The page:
Bourgeoisie; The Wonders of Wool

By Adam Snow

“Don’t you see the wool that grows On my back to make your clothes?

Cold, and very cold, you’d be

If you had not wool from me.

True, it seems a pleasant thing,

To nip the daisies in the spring;

But many chilly nights I pass

On the cold and dewy grass,

Or pick a scanty dinner, where

All the common’s brown and bare.

Then the farmer comes at last,

When the merry spring is past,

And cuts my woolly coat away,

To warm you in the winter’s day:

Little master this is why

In the pleasant fields I lie.”

— From “Lazy Sheep” – English Children’s Poem 

There are few good ways to combat the bone-chilling wind and rain of British winter. On a cold and dreary winter day, perhaps the only viable solution is to don your most time-tested wool sweater, basking in its warmth and familiarity, before stepping out into the strange winter quiet. 

When we do this, very rarely do we think about the strange journey our wool companion has been on. Sheared from the back of a sheep, wool must be cleaned, sorted and spun before it can be knitted and ready to wear. After 235 years, wool makers John Smedley has become remarkably in tune with this process. To honour their tradition of producing high quality, sustainable and ethical knitwear, the company have released their Legacy Collection, which has placed refreshing importance on the wool-making process.  

In fact, each sweater in the collection can be traced back to an individual herd, an unparalleled level of traceability that can only be achieved through extreme attention to detail and involvement in every step of the process.

It’s a process that starts in the English countryside – Yorkshire and Somerset – where herds of sheep and alpacas, respectively, are sustainably farmed. The Leicester sheep’s wool is believed to be some of the finest in England, lending the final product with a noble, heavy feel.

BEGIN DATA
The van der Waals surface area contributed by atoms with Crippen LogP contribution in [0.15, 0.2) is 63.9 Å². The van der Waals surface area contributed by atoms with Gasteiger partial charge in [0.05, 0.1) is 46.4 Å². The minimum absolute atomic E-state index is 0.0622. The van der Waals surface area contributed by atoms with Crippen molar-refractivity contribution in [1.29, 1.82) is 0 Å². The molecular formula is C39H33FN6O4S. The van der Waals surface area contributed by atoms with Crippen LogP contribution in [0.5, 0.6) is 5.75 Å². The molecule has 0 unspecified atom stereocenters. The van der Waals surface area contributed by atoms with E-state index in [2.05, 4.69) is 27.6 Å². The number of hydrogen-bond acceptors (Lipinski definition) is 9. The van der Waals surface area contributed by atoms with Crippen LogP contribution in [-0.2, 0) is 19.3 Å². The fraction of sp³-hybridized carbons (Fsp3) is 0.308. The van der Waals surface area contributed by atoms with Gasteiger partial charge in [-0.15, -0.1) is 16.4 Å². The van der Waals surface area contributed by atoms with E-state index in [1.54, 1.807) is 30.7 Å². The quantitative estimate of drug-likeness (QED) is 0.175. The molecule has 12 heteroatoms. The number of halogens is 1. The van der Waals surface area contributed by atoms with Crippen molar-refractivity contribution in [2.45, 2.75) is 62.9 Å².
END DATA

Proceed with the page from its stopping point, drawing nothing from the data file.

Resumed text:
Interestingly, it is not just sheep that John Smedley has turned to for wool. In Somerset, Alpaca and Guanaco breeds are bred for their rare and luxurious wool, some of the most sought after in the world. In fact, this collection includes the first-ever British Guanaco products in the world. And while Alpaca and Sheep can be sheared each year, a Guanaco is good for only a small amount of fiber every two years, meaning that its wool is some of the rarest in the world. 

Every piece is handcrafted in England, honoring the country’s deep wool making history. 

In the spirit of sustainability and appreciation for quality, the fibers are also completely undyed, leaving the original fiber in a beautiful, natural shade. The pieces are so unique personal that every sweater will come out a slightly different colour, depending on the weather conditions experienced by the animal in the year before it gives its wool.          

With 235 years of history in England, Smedley has created pieces rooted firmly in the British tradition. The collection is made up of ’50s, ’60s and ’70s style cable-knits, with a heftier build perfect for the dampest December day. Capturing the ruggedness of the British countryside, and pairing it with elegance and appreciation for the quality of wool, which is too often lost, John Smedley has provided a traditional and sustainable take on an iconic British winter wear. 

John Smedley’s Legacy Collection pieces are available across men’s and women’s wear, including specially crafted scarves and hats. Shop more John Smedley here.

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